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Number of babies born exposed to drugs in N.H. has skyrocketed

Patrick Sison/Associated Press

Over the course of a decade, the number of babies born already exposed to drugs in New Hampshire quintupled, according to a researcher at the University of New Hampshire.

In 2005, 52 babies were born with neonatal abstinence syndrome, which occurs when a baby is exposed to drugs in the womb, the university said. By 2015, that number had risen to 269.

The syndrome appears most often in babies whose mothers were taking opioids during pregnancy, said Kristin Smith, a family demographer at UNH and the author of the recent report.

“Both alcohol and tobacco use during pregnancy have proven negative health consequences for children, and the adverse effects are magnified when combined with opiates,” she said in the statement.


The research comes as states around the country are working to stem an opioid epidemic. Government figures released this month said 63,600 people died from drug overdoses in 2016, up from about 52,000 in 2015. Two-thirds of last year’s drug deaths — about 42,000 — involved opioids, a category that includes heroin, methadone, prescription pain pills like OxyContin, and fentanyl.

In New Hampshire, the babies born with neonatal abstinence syndrome in 2015 account for 2.4 percent of births in the state, and that number is projected to rise, she said. Smith found, based on anecdotal evidence, that a recent change to the state’s Child Protection Act designed to encourage the Department of Children and Families to provide treatment actually had a “chilling effect” on women seeking care during pregnancy.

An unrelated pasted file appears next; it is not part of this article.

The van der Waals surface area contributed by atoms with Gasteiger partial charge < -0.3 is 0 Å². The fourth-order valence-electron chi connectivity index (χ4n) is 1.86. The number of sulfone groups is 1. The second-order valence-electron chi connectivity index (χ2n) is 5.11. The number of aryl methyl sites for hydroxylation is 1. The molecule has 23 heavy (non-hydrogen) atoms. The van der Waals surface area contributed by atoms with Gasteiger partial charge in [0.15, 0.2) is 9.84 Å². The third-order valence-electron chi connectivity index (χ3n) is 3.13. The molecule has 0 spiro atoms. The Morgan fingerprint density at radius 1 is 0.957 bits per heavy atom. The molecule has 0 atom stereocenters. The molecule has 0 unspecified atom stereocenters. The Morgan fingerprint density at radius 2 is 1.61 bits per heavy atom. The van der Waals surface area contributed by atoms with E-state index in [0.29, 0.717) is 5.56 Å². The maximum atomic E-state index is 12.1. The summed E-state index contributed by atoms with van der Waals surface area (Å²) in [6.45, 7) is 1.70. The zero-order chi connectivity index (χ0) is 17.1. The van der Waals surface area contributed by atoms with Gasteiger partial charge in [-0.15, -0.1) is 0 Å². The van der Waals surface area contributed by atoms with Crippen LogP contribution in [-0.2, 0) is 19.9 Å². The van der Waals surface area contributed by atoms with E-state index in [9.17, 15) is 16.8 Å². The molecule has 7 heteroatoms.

“One thing that came up enough for me to want to draw attention to it was this concern they have about unintended consequence of policies,” Smith said in a telephone interview Wednesday. “They have a fear that if the [Department of Children and Families] is contacting them, their child will be taken away.”


The act does not require that the department become involved in the family or mandate the child’s removal, but oftentimes when women are contacted by the department, they assume the worst, she said.

Women who use opioids while pregnant are also likely to be using other drugs, suffering from mental health issues, and experiencing poverty, homelessness, and domestic violence, the university said. Smith said in order to address the numerous issues at play, recovery programs must be comprehensive.

Alyssa Meyers can be reached at alyssa.meyers@globe.com. Follow her on Twitter @ameyers_.